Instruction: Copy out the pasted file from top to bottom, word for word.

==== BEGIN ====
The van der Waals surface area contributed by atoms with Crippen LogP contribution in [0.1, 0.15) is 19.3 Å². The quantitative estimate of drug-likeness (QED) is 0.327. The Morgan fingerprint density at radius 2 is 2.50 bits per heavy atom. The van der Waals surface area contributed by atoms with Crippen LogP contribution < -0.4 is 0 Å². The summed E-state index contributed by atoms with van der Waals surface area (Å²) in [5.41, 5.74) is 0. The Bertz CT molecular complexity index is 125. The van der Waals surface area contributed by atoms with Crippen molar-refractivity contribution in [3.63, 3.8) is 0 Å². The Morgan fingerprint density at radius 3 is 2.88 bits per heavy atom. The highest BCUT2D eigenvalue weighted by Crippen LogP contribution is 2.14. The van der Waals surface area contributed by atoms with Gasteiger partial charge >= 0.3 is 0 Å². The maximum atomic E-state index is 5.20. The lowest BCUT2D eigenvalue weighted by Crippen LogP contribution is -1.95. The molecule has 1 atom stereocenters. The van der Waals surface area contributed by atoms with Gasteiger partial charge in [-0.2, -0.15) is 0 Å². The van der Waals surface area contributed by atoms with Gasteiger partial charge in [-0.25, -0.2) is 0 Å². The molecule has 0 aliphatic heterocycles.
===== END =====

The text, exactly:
The van der Waals surface area contributed by atoms with Crippen LogP contribution in [0.1, 0.15) is 19.3 Å². The quantitative estimate of drug-likeness (QED) is 0.327. The Morgan fingerprint density at radius 2 is 2.50 bits per heavy atom. The van der Waals surface area contributed by atoms with Crippen LogP contribution < -0.4 is 0 Å². The summed E-state index contributed by atoms with van der Waals surface area (Å²) in [5.41, 5.74) is 0. The Bertz CT molecular complexity index is 125. The van der Waals surface area contributed by atoms with Crippen molar-refractivity contribution in [3.63, 3.8) is 0 Å². The Morgan fingerprint density at radius 3 is 2.88 bits per heavy atom. The highest BCUT2D eigenvalue weighted by Crippen LogP contribution is 2.14. The van der Waals surface area contributed by atoms with Gasteiger partial charge >= 0.3 is 0 Å². The maximum atomic E-state index is 5.20. The lowest BCUT2D eigenvalue weighted by Crippen LogP contribution is -1.95. The molecule has 1 atom stereocenters. The van der Waals surface area contributed by atoms with Gasteiger partial charge in [-0.2, -0.15) is 0 Å². The van der Waals surface area contributed by atoms with Gasteiger partial charge in [-0.25, -0.2) is 0 Å². The molecule has 0 aliphatic heterocycles.